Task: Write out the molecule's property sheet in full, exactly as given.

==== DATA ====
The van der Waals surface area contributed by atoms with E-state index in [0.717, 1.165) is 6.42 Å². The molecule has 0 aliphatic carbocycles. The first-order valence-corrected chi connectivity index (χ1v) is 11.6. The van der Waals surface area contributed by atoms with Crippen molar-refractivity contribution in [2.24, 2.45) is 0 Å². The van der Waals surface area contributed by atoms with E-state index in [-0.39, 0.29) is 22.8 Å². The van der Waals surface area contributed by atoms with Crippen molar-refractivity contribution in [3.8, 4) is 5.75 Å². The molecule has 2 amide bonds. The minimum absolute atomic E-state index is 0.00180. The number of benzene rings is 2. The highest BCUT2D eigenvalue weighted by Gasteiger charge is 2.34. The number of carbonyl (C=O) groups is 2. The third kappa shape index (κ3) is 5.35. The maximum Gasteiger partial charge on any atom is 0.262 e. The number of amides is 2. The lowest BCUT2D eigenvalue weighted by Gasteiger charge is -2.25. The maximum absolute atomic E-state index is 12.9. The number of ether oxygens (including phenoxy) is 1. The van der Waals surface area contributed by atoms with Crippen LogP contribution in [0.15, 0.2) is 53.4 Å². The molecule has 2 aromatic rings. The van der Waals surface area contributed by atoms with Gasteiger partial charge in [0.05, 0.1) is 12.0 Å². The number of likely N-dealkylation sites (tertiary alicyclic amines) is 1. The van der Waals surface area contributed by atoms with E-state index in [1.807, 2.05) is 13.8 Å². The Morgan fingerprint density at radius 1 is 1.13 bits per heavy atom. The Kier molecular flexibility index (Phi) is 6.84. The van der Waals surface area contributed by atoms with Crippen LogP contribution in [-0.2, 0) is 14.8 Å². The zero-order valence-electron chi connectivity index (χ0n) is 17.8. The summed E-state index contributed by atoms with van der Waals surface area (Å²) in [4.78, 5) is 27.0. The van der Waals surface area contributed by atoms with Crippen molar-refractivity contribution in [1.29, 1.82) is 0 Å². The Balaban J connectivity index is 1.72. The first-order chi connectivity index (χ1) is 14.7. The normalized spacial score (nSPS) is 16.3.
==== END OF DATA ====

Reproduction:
The van der Waals surface area contributed by atoms with E-state index in [0.717, 1.165) is 6.42 Å². The molecule has 0 aliphatic carbocycles. The first-order valence-corrected chi connectivity index (χ1v) is 11.6. The van der Waals surface area contributed by atoms with Crippen molar-refractivity contribution in [2.24, 2.45) is 0 Å². The van der Waals surface area contributed by atoms with E-state index in [-0.39, 0.29) is 22.8 Å². The van der Waals surface area contributed by atoms with Crippen molar-refractivity contribution in [3.8, 4) is 5.75 Å². The molecule has 2 amide bonds. The minimum absolute atomic E-state index is 0.00180. The number of benzene rings is 2. The highest BCUT2D eigenvalue weighted by Gasteiger charge is 2.34. The number of carbonyl (C=O) groups is 2. The third kappa shape index (κ3) is 5.35. The maximum Gasteiger partial charge on any atom is 0.262 e. The number of amides is 2. The lowest BCUT2D eigenvalue weighted by Gasteiger charge is -2.25. The maximum absolute atomic E-state index is 12.9. The number of ether oxygens (including phenoxy) is 1. The van der Waals surface area contributed by atoms with Crippen LogP contribution in [0.15, 0.2) is 53.4 Å². The molecule has 2 aromatic rings. The van der Waals surface area contributed by atoms with Gasteiger partial charge in [0.05, 0.1) is 12.0 Å². The number of likely N-dealkylation sites (tertiary alicyclic amines) is 1. The van der Waals surface area contributed by atoms with E-state index in [1.807, 2.05) is 13.8 Å². The Morgan fingerprint density at radius 1 is 1.13 bits per heavy atom. The Kier molecular flexibility index (Phi) is 6.84. The van der Waals surface area contributed by atoms with Crippen LogP contribution in [-0.2, 0) is 14.8 Å². The zero-order valence-electron chi connectivity index (χ0n) is 17.8. The summed E-state index contributed by atoms with van der Waals surface area (Å²) in [4.78, 5) is 27.0. The van der Waals surface area contributed by atoms with Crippen molar-refractivity contribution in [1.29, 1.82) is 0 Å². The Balaban J connectivity index is 1.72. The first-order chi connectivity index (χ1) is 14.7. The normalized spacial score (nSPS) is 16.3.